Inaccurate Physician Rosters

Obviously, one source of surprise medical bills that is easily correctable are inaccurate insurance company physician rosters. The Centers for Medicare & Medicaid Services implemented new rules with stiff fines instructing Medicare advantage plans to improve the accuracy of physician rosters, after a scathing General Accounting Office report 5 years ago. This process, however, was effectively neutered by the last administrationby referring all enforcement action to the states, which did not have the manpower or political will to enforce them. This new surprise billinglaw directly addresses this issue, requiring insurers to update their provider directories every 90 days and keeping them available to patients on line.

This law also eliminates gag clauses between physicians and patients regarding insurer policies.

In short, this bill solves many problems for dermatologists in their constant struggle with insurers. In particular, accurate provider directories will allow patients and companies buying insurance for their employees, to see what they are getting. I suspect the revelation of the paucity of dermatologists in many of these networks will result in increased demand for your services and perhaps provide you a little negotiating leverage.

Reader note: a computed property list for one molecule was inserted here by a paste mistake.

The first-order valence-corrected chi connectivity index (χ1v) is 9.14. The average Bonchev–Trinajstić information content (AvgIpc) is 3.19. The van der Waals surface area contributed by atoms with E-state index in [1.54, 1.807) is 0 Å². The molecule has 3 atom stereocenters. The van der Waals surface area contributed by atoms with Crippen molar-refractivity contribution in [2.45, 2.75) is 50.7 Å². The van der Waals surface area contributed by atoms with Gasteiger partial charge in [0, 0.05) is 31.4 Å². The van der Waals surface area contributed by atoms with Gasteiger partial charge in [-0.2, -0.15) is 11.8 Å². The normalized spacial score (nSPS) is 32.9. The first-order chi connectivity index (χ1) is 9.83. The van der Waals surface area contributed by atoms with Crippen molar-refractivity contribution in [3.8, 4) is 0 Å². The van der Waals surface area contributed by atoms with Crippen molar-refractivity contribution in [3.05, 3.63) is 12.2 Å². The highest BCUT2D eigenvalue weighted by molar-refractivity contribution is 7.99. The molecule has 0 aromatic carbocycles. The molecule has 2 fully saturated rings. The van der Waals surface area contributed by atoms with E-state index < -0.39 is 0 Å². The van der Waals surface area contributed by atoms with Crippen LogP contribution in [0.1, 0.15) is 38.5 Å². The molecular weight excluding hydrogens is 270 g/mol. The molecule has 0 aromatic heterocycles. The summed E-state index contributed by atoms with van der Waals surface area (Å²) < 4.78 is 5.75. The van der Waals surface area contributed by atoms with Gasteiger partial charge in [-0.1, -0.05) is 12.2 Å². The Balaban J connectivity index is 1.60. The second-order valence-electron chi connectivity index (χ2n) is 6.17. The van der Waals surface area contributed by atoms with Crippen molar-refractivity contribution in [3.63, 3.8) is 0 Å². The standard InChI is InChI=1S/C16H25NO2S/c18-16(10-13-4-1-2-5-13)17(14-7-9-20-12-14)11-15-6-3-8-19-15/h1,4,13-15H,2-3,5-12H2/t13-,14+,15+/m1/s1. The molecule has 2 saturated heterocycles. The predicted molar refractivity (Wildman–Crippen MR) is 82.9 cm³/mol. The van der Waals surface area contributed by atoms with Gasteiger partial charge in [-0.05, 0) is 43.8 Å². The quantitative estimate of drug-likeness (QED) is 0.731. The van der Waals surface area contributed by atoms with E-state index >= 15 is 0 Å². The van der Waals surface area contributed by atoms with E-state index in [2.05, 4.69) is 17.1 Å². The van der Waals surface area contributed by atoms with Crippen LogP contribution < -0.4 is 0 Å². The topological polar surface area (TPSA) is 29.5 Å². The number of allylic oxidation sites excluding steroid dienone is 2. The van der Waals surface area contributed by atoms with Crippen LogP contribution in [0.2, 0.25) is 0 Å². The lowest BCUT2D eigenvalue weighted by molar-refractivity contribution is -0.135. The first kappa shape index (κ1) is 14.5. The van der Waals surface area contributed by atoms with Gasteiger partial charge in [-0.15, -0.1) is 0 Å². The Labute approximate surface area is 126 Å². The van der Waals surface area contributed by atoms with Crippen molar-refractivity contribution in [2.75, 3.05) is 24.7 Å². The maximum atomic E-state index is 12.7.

Also, if I read this law correctly, and I inform patients of our out-of-network status and give them a reasonable estimate of the cost of their care, network participation will no longer restrict patients who want to see me. I acknowledge that we will have to make good-faith efforts to join their networks (which most of us have repeatedly) and learn how to navigate the arbitration process, but this could be a boon for small-practice dermatologists who have been shut out of participating. In fact, it may be less trouble for insurers to simply invite us in,than going through repeated arbitration.

In the bigger picture, I would remind you of the importance of your legislative participation at the past American Academy of Dermatology Association Washington fly-ins,your support of the American Medical Association, and your support of SkinPac. These issues were always in our top three asks in Washington. All this favorable language was suggested, supported, and aided by your efforts and support of organized medicine.

There is a sign on my desk my wife gave me that reads "Never, Never, Never, Give Up." I am proud of all of you for never giving up, and think you all deserve a "way to go" and a pat on the back. This law, which is a far walk from abusive air ambulance bills and unexpected anesthesia charges, amply and happily demonstrates that things can be changed for the better, and that access to care for our patients can be improved.

Coldiron is in private practice but maintains a clinical assistant professorship at the University of Cincinnati. He cares for patients, teaches medical students and residents, and has several active clinical research projects. Coldiron is the author of more than 80 scientific letters, papers, and several book chapters, and he speaks frequently on a variety of topics. He is a past president of the American Academy of Dermatology. Write to him at

This article originally appeared on, part of the Medscape Professional Network.